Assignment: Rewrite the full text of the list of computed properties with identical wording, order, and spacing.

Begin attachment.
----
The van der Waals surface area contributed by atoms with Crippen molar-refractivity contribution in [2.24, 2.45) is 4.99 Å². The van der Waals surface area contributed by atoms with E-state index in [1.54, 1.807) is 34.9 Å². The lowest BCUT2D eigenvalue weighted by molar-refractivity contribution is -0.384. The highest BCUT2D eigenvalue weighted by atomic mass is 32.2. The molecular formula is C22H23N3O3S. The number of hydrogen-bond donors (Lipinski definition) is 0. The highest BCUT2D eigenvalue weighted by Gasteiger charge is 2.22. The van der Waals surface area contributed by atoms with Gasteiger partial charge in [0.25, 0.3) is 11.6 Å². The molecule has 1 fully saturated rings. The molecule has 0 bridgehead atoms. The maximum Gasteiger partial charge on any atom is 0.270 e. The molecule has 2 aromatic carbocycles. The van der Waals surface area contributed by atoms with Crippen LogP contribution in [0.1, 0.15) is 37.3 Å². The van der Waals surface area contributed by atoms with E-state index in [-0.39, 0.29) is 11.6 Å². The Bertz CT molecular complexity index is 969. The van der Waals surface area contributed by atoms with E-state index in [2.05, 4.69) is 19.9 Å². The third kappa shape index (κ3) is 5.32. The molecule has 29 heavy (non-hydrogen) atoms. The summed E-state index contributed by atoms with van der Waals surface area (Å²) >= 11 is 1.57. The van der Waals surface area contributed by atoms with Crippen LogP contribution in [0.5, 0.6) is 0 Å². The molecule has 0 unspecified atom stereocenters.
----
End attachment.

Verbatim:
The van der Waals surface area contributed by atoms with Crippen molar-refractivity contribution in [2.24, 2.45) is 4.99 Å². The van der Waals surface area contributed by atoms with E-state index in [1.54, 1.807) is 34.9 Å². The lowest BCUT2D eigenvalue weighted by molar-refractivity contribution is -0.384. The highest BCUT2D eigenvalue weighted by atomic mass is 32.2. The molecular formula is C22H23N3O3S. The number of hydrogen-bond donors (Lipinski definition) is 0. The highest BCUT2D eigenvalue weighted by Gasteiger charge is 2.22. The van der Waals surface area contributed by atoms with Gasteiger partial charge in [0.25, 0.3) is 11.6 Å². The molecule has 1 fully saturated rings. The molecule has 0 bridgehead atoms. The maximum Gasteiger partial charge on any atom is 0.270 e. The molecule has 2 aromatic carbocycles. The van der Waals surface area contributed by atoms with Crippen LogP contribution in [0.1, 0.15) is 37.3 Å². The van der Waals surface area contributed by atoms with E-state index in [-0.39, 0.29) is 11.6 Å². The Bertz CT molecular complexity index is 969. The van der Waals surface area contributed by atoms with E-state index in [2.05, 4.69) is 19.9 Å². The third kappa shape index (κ3) is 5.32. The molecule has 29 heavy (non-hydrogen) atoms. The summed E-state index contributed by atoms with van der Waals surface area (Å²) >= 11 is 1.57. The van der Waals surface area contributed by atoms with Crippen LogP contribution in [0.5, 0.6) is 0 Å². The molecule has 0 unspecified atom stereocenters.